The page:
The trust set up in the memory of Stephen Lawrence is facing a battle to survive funding cuts, Doreen Lawrence has warned, after the mother of the murdered teenager announced an all-star concert in his memory.
Emeli Sande, Ed Sheeran and Tinie Tempah are among the stars who will perform at the O2 Arena concert in September, which marks 20 years since the aspiring 18 year-old architect was stabbed to death by a racist gang.
The show, which also features Plan B, Jessie J and Rizzle Kicks, will raise much-needed funds for the Stephen Lawrence Charitable Trust, set up in 1999, to help give employment opportunities to young people from disadvantaged backgrounds.
The Trust has awarded more than 100 bursaries and assisted young black students break into professions such as architecture and law.
But Mrs Lawrence, 60, Stephen’s mother who founded the charity, said it is now struggling to stay afloat.
Twelve full time staff have been let go since funding was withdrawn in 2011 following the closure of the London Development Agency.
Mrs Lawrence said she received emergency funding from the Home Office following a meeting with Theresa May but added “we shouldn't have to do that”.
She said: “We shouldn’t have to think ‘that’s just a one-off’. They should look to continue to do it.
“They have seen the work that we do, they have seen the progress we have made, they have seen all the opportunities that young people have had since they have been at the Stephen Lawrence Centre.
“I think that should be something that makes them say: 'OK, we want to support an organisation like you, you can make a difference to so many young lives, get them off the streets, get them into education, get them into a profession.’ That is what I would like to see the Government do a lot more of. It saves money in the long run.”
The “Unity” concert at the O2 could secure the Charitable Trust’s survival for 20 years said Mrs Lawrence, who launched the event at the Abbey Road recording studios, accompanied by Sande and Rizzle Kicks.
Gary Dobson, 37, and David Norris, 36, were jailed for life in January 2012 after being convicted of Stephen’s murder in an attack by a racist gang in the street in Eltham, south east London, in 1993. It is believed that three or four other killers are still at large.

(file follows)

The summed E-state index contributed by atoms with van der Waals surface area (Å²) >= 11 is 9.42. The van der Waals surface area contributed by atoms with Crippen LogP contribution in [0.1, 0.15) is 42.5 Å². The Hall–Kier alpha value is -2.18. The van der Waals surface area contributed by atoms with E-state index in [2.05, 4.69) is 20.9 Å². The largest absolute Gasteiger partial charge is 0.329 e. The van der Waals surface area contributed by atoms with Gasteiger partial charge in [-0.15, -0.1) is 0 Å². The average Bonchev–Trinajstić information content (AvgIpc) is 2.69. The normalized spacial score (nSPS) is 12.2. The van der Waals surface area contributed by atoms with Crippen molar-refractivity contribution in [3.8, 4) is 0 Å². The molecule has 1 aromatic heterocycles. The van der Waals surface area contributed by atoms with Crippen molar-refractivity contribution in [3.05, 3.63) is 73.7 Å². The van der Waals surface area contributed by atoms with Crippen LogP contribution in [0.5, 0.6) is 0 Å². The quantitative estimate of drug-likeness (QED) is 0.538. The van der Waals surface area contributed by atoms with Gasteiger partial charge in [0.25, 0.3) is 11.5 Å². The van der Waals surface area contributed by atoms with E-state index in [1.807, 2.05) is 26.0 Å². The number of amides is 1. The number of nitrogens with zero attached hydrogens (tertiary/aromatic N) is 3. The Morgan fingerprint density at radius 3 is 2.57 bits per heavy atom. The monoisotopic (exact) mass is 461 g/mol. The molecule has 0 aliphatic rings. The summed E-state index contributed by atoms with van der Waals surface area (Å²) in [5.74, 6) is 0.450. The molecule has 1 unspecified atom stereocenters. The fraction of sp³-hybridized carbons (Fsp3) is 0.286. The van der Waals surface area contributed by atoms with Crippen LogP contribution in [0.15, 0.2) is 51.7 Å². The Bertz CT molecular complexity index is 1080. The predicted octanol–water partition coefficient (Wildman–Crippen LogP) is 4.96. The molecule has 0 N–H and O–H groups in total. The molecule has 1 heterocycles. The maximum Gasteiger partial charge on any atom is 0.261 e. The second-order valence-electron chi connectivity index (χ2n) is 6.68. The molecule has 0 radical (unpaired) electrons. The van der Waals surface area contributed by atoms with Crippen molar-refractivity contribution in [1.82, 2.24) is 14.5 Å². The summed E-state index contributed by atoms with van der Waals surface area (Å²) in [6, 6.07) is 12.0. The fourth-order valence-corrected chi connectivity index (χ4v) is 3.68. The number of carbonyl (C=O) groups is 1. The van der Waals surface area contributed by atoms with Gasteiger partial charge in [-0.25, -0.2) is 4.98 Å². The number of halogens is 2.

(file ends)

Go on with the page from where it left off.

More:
Mrs Lawrence said that a BBC Crimewatch appeal in Spring for new witnesses to come forward had produced “a couple of good leads”.
She criticised a decision to give her son’s two convicted killers more than £400,000 in legal aid. “Most people say they know it is them (who were guilty) and they have managed to secure the best legal team that there is and so no, I don’t think the public should be paying for them,” she said.
“They have chosen not to work, they have chosen not to get into society like everybody else, have a job and be respectable. Why should we have to pay for them?”
Asked about the impact Lawrence’s murder had on her when she was growing up, the chart-topping Sande said: “I was quite young when it happened but coming from a mixed-race family it was a big issue that we spoke about, and (we also spoke about) the issues you face being mixed race and this being something that happened in our country.”
“All the work Doreen has done has felt very empowering - that you can speak out about these things and changes can be made if you are brave enough to stand up.”
Mrs Lawrence said that there have been a further 106 racist murders since Stephen was killed 20 years ago and warned that there are “still too many young people who do not have a sense of hope.”
Tickets for the O2 Arena concert go on sale on Friday at www.aeglive.co.uk